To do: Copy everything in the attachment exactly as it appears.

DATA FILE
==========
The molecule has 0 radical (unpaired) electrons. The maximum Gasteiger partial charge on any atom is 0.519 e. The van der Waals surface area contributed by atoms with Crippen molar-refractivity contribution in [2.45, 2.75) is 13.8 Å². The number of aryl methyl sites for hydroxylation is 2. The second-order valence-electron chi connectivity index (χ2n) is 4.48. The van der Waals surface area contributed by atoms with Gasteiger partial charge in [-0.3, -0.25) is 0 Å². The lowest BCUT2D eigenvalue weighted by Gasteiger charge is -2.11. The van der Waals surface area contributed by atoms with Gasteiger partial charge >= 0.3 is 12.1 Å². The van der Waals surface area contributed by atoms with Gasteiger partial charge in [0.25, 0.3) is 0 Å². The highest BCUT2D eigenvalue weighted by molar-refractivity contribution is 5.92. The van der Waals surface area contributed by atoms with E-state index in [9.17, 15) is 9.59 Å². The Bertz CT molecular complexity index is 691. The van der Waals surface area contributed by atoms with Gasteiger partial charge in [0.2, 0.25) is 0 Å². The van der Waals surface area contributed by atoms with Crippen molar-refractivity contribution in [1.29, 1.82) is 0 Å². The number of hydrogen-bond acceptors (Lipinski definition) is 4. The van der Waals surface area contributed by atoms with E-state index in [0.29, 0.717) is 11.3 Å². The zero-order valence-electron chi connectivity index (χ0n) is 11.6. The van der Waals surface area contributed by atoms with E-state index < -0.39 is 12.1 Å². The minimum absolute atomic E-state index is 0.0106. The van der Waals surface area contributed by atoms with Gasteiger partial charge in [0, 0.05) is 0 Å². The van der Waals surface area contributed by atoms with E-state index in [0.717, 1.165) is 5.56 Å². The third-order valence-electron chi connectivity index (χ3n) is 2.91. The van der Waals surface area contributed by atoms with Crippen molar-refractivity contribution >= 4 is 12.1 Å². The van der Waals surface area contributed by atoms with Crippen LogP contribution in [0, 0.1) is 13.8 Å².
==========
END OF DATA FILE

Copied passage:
The molecule has 0 radical (unpaired) electrons. The maximum Gasteiger partial charge on any atom is 0.519 e. The van der Waals surface area contributed by atoms with Crippen molar-refractivity contribution in [2.45, 2.75) is 13.8 Å². The number of aryl methyl sites for hydroxylation is 2. The second-order valence-electron chi connectivity index (χ2n) is 4.48. The van der Waals surface area contributed by atoms with Gasteiger partial charge in [-0.3, -0.25) is 0 Å². The lowest BCUT2D eigenvalue weighted by Gasteiger charge is -2.11. The van der Waals surface area contributed by atoms with Gasteiger partial charge >= 0.3 is 12.1 Å². The van der Waals surface area contributed by atoms with Gasteiger partial charge in [0.25, 0.3) is 0 Å². The highest BCUT2D eigenvalue weighted by molar-refractivity contribution is 5.92. The van der Waals surface area contributed by atoms with E-state index in [9.17, 15) is 9.59 Å². The Bertz CT molecular complexity index is 691. The van der Waals surface area contributed by atoms with Gasteiger partial charge in [0.2, 0.25) is 0 Å². The van der Waals surface area contributed by atoms with Crippen molar-refractivity contribution in [1.29, 1.82) is 0 Å². The number of hydrogen-bond acceptors (Lipinski definition) is 4. The van der Waals surface area contributed by atoms with E-state index in [0.29, 0.717) is 11.3 Å². The zero-order valence-electron chi connectivity index (χ0n) is 11.6. The van der Waals surface area contributed by atoms with E-state index < -0.39 is 12.1 Å². The minimum absolute atomic E-state index is 0.0106. The van der Waals surface area contributed by atoms with Gasteiger partial charge in [0, 0.05) is 0 Å². The van der Waals surface area contributed by atoms with E-state index in [0.717, 1.165) is 5.56 Å². The third-order valence-electron chi connectivity index (χ3n) is 2.91. The van der Waals surface area contributed by atoms with Crippen molar-refractivity contribution >= 4 is 12.1 Å². The van der Waals surface area contributed by atoms with Crippen LogP contribution in [0, 0.1) is 13.8 Å².